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06-06-1999, 10:19 AM
Situation: You're riding on your bike at some 20 m.p.h on a country road. A regular-size bee, cruising at whatever speed a regular-size bee usually cruises, enters your oral orifice just as you are swallowing.

Question: Will your gag reflex be quicker than the bee's instinctual reaction of stinging once it's engaged in your oesophagus and feels trapped? And, if the bee does sting, are you in danger of suffocating from the swelling of the oesophagus?

06-06-1999, 10:23 AM
People who are allergic to bee venom are definitely in trouble, yes - I dunno about "normal" folk. I would venture to say they, too could be in deep doo-doo. A more familiar scenario (at least here in the midwest) is drinking a yellowjacket which has wandered into your Coke can in search of food.

06-06-1999, 12:12 PM
Thank you, guys. I could have done without either of those images.

06-06-1999, 02:17 PM
No problem. We aim to teach and learn. Nobody said anything about it being pretty :)

06-06-1999, 07:11 PM
My sister's dogs have eaten several bees each. In most cases, the bee stung either their lip or toungue before being swallowed. They both had swollen faces for a few days. I'm sure a bee sting in the throat will itch as much as one on your arm.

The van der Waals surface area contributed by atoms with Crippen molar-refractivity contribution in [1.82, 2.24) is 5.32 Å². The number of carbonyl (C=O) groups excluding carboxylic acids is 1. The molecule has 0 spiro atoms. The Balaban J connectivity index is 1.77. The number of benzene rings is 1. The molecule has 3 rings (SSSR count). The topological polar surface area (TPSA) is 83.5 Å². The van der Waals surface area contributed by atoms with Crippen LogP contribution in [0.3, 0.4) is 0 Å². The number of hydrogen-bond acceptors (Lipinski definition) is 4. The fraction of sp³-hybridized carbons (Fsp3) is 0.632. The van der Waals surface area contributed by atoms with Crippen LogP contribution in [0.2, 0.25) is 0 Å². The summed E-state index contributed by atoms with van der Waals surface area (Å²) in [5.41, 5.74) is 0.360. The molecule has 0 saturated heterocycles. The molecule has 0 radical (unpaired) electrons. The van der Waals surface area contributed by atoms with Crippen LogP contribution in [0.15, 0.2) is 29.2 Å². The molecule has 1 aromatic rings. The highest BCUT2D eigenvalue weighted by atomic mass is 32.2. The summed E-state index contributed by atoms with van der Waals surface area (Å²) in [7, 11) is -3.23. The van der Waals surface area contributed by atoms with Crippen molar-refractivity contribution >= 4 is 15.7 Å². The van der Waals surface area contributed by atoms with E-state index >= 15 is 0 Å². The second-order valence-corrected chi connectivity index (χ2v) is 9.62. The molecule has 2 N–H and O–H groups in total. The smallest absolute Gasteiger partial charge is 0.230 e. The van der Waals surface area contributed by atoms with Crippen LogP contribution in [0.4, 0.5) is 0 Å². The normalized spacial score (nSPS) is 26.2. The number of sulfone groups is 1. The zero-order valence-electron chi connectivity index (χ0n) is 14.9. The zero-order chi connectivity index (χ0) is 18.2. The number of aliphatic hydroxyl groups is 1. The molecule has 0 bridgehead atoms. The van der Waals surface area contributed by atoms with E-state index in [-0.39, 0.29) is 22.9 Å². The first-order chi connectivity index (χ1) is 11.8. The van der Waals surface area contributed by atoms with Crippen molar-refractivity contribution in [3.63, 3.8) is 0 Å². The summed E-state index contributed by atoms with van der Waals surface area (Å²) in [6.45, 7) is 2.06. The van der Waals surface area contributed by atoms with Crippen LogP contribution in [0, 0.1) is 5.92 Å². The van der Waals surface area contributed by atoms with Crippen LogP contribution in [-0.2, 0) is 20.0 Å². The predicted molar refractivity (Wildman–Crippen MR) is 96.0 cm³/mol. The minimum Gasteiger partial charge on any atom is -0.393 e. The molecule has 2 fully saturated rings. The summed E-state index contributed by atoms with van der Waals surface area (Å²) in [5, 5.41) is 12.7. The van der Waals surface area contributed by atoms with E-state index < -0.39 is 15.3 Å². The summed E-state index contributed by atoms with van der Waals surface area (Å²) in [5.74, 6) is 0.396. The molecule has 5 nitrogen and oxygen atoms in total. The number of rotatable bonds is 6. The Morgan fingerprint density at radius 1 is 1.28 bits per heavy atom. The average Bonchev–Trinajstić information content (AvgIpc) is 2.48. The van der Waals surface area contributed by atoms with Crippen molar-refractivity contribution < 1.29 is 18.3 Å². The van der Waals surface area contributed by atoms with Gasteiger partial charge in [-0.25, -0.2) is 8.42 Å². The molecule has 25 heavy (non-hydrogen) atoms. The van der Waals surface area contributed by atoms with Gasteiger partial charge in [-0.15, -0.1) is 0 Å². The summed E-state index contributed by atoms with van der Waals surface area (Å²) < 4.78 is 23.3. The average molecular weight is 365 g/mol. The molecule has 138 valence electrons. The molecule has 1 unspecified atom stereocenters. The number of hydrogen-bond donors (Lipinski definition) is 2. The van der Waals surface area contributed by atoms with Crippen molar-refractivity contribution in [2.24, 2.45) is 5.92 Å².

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"On the edge of sleep, I awoke to a sun so bright..."

06-06-1999, 07:32 PM
Let's see, I suspect that we'll be goin' primarily on personal annecdote for this one, so here goes. I remember my dog chasing bees and occasionally catching one, and always having a swollen mouth afterward. If you had that much swelling in airway you'd probably be in serious trouble. Certainly if you were midly allergic to bees, but I suspect that those with a serious allergy, the kind that carry there own epinephrine kits, wouldn't be much worse off than a sting to the skin. Personally the only bugs I've eaten have been on a motorcycle at about 40-80 mph and the impact usually kills or at least stuns them. Also, the only bee I'm sure of got wedged between my helmet and my head and succeeded in stinging me. I would be happy, if you like, to relate the taste and textures of various bugs I've eaten ;)

06-08-1999, 12:50 AM
I doubt the esophagus would swell enough to collapse the trachea and cause suffocation. I would think it would have to be an intense allergic reaction. I have heard of people with severe food allergies needing an emergency tracheotomy due to swelling of the pharynx. These are extreme cases though.

06-08-1999, 06:55 AM
Ivick - A Junebug on the lips at 60 mph comes to mind.. crunchy, strangely piquant..